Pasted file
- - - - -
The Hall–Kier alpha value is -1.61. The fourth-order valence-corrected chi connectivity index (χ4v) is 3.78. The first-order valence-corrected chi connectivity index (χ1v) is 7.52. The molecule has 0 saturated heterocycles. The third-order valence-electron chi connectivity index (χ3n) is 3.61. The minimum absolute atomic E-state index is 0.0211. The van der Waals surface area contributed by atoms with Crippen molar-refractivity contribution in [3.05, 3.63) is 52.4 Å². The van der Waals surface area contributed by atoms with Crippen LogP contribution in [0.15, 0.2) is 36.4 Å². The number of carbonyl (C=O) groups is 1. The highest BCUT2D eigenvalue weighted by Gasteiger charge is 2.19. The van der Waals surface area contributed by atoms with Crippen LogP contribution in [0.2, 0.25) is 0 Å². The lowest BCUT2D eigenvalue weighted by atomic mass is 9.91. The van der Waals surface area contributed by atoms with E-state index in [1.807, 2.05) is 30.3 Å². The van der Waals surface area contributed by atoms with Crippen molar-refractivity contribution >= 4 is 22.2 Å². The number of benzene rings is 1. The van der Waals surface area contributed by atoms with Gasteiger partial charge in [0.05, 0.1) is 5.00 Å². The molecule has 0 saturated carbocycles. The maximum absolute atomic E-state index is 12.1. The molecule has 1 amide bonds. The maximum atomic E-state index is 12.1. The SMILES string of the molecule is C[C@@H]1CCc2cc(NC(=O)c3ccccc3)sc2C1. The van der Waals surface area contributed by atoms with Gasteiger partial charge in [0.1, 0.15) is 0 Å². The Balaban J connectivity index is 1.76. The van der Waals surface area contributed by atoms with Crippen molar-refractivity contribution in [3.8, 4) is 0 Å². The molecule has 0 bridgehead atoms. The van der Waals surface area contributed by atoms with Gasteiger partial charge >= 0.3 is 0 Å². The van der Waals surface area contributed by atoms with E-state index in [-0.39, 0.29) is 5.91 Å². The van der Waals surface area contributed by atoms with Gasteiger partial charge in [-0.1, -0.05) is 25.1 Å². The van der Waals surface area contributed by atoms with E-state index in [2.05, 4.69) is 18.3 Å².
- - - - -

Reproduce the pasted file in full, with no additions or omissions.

The Hall–Kier alpha value is -1.61. The fourth-order valence-corrected chi connectivity index (χ4v) is 3.78. The first-order valence-corrected chi connectivity index (χ1v) is 7.52. The molecule has 0 saturated heterocycles. The third-order valence-electron chi connectivity index (χ3n) is 3.61. The minimum absolute atomic E-state index is 0.0211. The van der Waals surface area contributed by atoms with Crippen molar-refractivity contribution in [3.05, 3.63) is 52.4 Å². The van der Waals surface area contributed by atoms with Crippen LogP contribution in [0.15, 0.2) is 36.4 Å². The number of carbonyl (C=O) groups is 1. The highest BCUT2D eigenvalue weighted by Gasteiger charge is 2.19. The van der Waals surface area contributed by atoms with Crippen LogP contribution in [0.2, 0.25) is 0 Å². The lowest BCUT2D eigenvalue weighted by atomic mass is 9.91. The van der Waals surface area contributed by atoms with E-state index in [1.807, 2.05) is 30.3 Å². The van der Waals surface area contributed by atoms with Crippen molar-refractivity contribution >= 4 is 22.2 Å². The number of benzene rings is 1. The van der Waals surface area contributed by atoms with Gasteiger partial charge in [0.05, 0.1) is 5.00 Å². The molecule has 0 saturated carbocycles. The maximum absolute atomic E-state index is 12.1. The molecule has 1 amide bonds. The maximum atomic E-state index is 12.1. The SMILES string of the molecule is C[C@@H]1CCc2cc(NC(=O)c3ccccc3)sc2C1. The van der Waals surface area contributed by atoms with Gasteiger partial charge in [0.1, 0.15) is 0 Å². The Balaban J connectivity index is 1.76. The van der Waals surface area contributed by atoms with Crippen molar-refractivity contribution in [3.8, 4) is 0 Å². The molecule has 0 bridgehead atoms. The van der Waals surface area contributed by atoms with Gasteiger partial charge >= 0.3 is 0 Å². The van der Waals surface area contributed by atoms with E-state index in [-0.39, 0.29) is 5.91 Å². The van der Waals surface area contributed by atoms with Gasteiger partial charge in [-0.1, -0.05) is 25.1 Å². The van der Waals surface area contributed by atoms with E-state index in [2.05, 4.69) is 18.3 Å².